7. Gray. I don't recall seeing white under the tiedown locations on the current carriers.




    Well with the Constellation and Kitty Hawk, with the plan views I've seen of them the tie downs were white. But of the Nimitz class I've only seen grey.


    But do you know what color grey? I would say panzer grey.

  8. But there aren't any programs geared specifically for model decals?


    None that I know of. Any computer art program can be used to produce artwork for decals, so decal-specific software is really not necessary. What you need is a vector program with a large selection of color libraries, including the Pantone colors used by just about every printer, if you intend to produce decals commercially. Adobe Illustrator is my recommendation.


    I'm not trying to do it commercially but just so that I can resize it without having the problem of the image being distorted.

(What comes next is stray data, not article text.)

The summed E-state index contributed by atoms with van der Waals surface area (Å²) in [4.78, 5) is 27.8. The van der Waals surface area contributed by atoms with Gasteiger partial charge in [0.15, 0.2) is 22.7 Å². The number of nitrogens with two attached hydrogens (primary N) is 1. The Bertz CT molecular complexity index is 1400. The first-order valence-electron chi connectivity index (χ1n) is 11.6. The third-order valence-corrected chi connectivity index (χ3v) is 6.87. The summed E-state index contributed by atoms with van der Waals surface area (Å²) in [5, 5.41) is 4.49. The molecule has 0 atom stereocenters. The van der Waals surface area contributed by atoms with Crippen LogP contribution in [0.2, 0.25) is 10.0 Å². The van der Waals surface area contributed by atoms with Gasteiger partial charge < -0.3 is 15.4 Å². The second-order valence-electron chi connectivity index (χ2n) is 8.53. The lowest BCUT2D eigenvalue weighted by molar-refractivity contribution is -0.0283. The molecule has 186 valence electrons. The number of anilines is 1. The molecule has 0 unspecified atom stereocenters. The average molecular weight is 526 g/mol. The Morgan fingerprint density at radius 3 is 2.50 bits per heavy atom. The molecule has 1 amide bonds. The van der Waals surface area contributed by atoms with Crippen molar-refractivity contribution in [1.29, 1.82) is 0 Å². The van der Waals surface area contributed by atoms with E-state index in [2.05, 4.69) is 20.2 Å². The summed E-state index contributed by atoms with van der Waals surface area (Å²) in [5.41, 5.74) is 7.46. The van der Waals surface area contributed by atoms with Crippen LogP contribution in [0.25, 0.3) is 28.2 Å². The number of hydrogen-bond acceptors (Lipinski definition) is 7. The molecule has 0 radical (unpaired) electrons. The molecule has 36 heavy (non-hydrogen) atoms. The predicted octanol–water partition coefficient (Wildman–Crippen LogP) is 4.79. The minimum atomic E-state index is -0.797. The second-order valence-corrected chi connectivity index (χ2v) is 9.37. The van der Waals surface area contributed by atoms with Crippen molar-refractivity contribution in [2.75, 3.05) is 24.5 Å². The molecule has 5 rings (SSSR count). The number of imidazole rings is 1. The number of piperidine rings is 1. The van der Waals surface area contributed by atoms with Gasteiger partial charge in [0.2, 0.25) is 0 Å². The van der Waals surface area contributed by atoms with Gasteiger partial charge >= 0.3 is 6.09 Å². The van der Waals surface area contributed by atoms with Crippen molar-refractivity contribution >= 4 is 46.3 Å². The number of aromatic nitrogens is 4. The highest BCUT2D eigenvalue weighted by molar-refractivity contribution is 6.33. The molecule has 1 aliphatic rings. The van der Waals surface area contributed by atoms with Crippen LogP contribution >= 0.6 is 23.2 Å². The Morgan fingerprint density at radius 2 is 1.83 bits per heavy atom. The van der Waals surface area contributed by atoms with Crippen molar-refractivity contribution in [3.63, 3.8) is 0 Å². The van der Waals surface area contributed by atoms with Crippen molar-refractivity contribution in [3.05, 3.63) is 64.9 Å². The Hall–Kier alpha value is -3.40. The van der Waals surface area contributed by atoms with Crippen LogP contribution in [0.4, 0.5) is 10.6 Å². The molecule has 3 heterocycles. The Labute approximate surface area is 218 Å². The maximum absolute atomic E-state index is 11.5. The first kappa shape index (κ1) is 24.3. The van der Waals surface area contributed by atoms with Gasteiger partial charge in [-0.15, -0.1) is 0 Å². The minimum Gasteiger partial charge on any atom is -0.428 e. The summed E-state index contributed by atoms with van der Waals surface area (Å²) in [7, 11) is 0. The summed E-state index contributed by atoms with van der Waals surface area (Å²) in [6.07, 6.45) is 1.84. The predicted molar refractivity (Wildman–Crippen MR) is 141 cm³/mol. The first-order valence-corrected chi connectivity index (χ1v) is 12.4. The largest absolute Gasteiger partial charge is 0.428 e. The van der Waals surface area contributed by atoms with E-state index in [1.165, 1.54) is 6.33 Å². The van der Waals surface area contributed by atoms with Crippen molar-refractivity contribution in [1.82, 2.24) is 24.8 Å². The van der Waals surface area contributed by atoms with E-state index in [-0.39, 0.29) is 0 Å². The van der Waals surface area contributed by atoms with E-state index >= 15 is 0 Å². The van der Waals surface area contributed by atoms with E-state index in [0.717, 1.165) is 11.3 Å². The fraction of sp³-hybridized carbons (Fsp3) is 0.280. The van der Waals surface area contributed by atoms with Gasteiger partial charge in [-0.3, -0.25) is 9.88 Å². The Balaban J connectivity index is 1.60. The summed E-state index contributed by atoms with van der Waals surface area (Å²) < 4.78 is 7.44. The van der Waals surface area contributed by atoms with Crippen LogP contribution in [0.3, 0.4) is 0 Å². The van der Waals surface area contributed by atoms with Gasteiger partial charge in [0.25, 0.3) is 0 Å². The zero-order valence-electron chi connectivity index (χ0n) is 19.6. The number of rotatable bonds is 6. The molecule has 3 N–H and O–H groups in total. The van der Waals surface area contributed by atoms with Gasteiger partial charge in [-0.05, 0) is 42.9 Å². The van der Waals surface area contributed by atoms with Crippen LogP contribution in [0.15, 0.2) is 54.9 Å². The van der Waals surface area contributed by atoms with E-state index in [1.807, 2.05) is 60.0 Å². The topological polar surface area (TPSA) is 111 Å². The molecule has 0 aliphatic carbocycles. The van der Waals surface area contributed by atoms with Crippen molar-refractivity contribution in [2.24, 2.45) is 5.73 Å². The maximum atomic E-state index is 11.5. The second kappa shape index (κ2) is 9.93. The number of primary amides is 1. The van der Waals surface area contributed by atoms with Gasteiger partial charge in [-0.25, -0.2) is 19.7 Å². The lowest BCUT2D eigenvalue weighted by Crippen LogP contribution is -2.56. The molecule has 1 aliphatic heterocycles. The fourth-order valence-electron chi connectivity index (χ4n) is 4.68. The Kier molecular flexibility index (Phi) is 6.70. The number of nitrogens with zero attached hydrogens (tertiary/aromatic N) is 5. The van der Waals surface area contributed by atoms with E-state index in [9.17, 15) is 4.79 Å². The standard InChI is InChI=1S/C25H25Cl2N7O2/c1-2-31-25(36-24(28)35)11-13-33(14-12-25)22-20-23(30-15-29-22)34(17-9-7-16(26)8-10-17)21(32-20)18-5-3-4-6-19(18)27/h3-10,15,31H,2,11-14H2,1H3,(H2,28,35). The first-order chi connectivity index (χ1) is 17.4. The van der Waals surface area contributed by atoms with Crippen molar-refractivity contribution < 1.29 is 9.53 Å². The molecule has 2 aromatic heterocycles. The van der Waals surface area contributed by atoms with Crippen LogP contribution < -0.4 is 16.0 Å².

9. I had a very similar issue with kit decals a couple of years ago...since the kit was being built as a review for a magazine article, I called the editor to explain the problem. Less than an hour later, the kit distributor's Director of Marketing called me.


    He explained the decal manufacturing process to me...first time that I'd ever heard it. I had no idea that there are only two or three companies in the world that make decal paper. Anyway, toward the end of a paper run, he said the adhesive container could get low and then too little adhesive gets on the last sheets of paper (think an inkjet printer cartridge running out in the middle of printing a large document). If the paper manufacturer doesn't catch the error, that particular paper might be sold to a decal company, which (also not knowing about the adhesive) prints decals and carrier film on the faulty paper. Those decals essentially don't have any adhesive under them, and won't stick.


    I don't believe it is the paper because most of them are sticking very well. I t5hink I just haven't had practice with using Micro Sol very much and never applied it to some, and instead it went with the water. But I won't do that any more, I'll wait till I can see the decal fully and not any drop of water then apply the micro sol.